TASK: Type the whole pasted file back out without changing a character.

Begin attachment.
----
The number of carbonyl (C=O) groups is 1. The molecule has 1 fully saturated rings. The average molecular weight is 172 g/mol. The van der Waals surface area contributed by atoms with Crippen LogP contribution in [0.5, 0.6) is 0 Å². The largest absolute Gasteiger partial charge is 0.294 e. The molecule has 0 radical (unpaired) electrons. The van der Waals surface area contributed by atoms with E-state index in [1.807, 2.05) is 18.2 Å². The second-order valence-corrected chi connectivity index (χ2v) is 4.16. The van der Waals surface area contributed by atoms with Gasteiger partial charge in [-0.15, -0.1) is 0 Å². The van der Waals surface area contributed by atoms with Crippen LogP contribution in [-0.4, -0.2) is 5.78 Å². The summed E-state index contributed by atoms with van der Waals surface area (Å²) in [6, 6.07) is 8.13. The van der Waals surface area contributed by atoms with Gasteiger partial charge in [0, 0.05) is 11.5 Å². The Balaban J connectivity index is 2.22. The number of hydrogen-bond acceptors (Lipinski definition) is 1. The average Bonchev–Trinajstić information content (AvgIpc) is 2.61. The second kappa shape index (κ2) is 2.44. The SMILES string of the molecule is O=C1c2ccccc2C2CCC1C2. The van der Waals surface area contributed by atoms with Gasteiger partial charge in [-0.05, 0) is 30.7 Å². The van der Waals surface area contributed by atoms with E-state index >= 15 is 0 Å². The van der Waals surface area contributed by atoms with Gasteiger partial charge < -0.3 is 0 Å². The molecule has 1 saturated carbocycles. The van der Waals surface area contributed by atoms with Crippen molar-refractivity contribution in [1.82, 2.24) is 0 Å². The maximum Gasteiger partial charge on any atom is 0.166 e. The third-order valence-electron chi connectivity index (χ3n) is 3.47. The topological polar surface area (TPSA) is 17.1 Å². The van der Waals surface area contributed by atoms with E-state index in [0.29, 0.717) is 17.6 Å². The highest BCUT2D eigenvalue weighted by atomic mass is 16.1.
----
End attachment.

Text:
The number of carbonyl (C=O) groups is 1. The molecule has 1 fully saturated rings. The average molecular weight is 172 g/mol. The van der Waals surface area contributed by atoms with Crippen LogP contribution in [0.5, 0.6) is 0 Å². The largest absolute Gasteiger partial charge is 0.294 e. The molecule has 0 radical (unpaired) electrons. The van der Waals surface area contributed by atoms with E-state index in [1.807, 2.05) is 18.2 Å². The second-order valence-corrected chi connectivity index (χ2v) is 4.16. The van der Waals surface area contributed by atoms with Gasteiger partial charge in [-0.15, -0.1) is 0 Å². The van der Waals surface area contributed by atoms with Crippen LogP contribution in [-0.4, -0.2) is 5.78 Å². The summed E-state index contributed by atoms with van der Waals surface area (Å²) in [6, 6.07) is 8.13. The van der Waals surface area contributed by atoms with Gasteiger partial charge in [0, 0.05) is 11.5 Å². The Balaban J connectivity index is 2.22. The number of hydrogen-bond acceptors (Lipinski definition) is 1. The average Bonchev–Trinajstić information content (AvgIpc) is 2.61. The second kappa shape index (κ2) is 2.44. The SMILES string of the molecule is O=C1c2ccccc2C2CCC1C2. The van der Waals surface area contributed by atoms with Gasteiger partial charge in [-0.05, 0) is 30.7 Å². The van der Waals surface area contributed by atoms with E-state index >= 15 is 0 Å². The van der Waals surface area contributed by atoms with Gasteiger partial charge < -0.3 is 0 Å². The molecule has 1 saturated carbocycles. The van der Waals surface area contributed by atoms with Crippen molar-refractivity contribution in [1.82, 2.24) is 0 Å². The maximum Gasteiger partial charge on any atom is 0.166 e. The third-order valence-electron chi connectivity index (χ3n) is 3.47. The topological polar surface area (TPSA) is 17.1 Å². The van der Waals surface area contributed by atoms with E-state index in [0.29, 0.717) is 17.6 Å². The highest BCUT2D eigenvalue weighted by atomic mass is 16.1.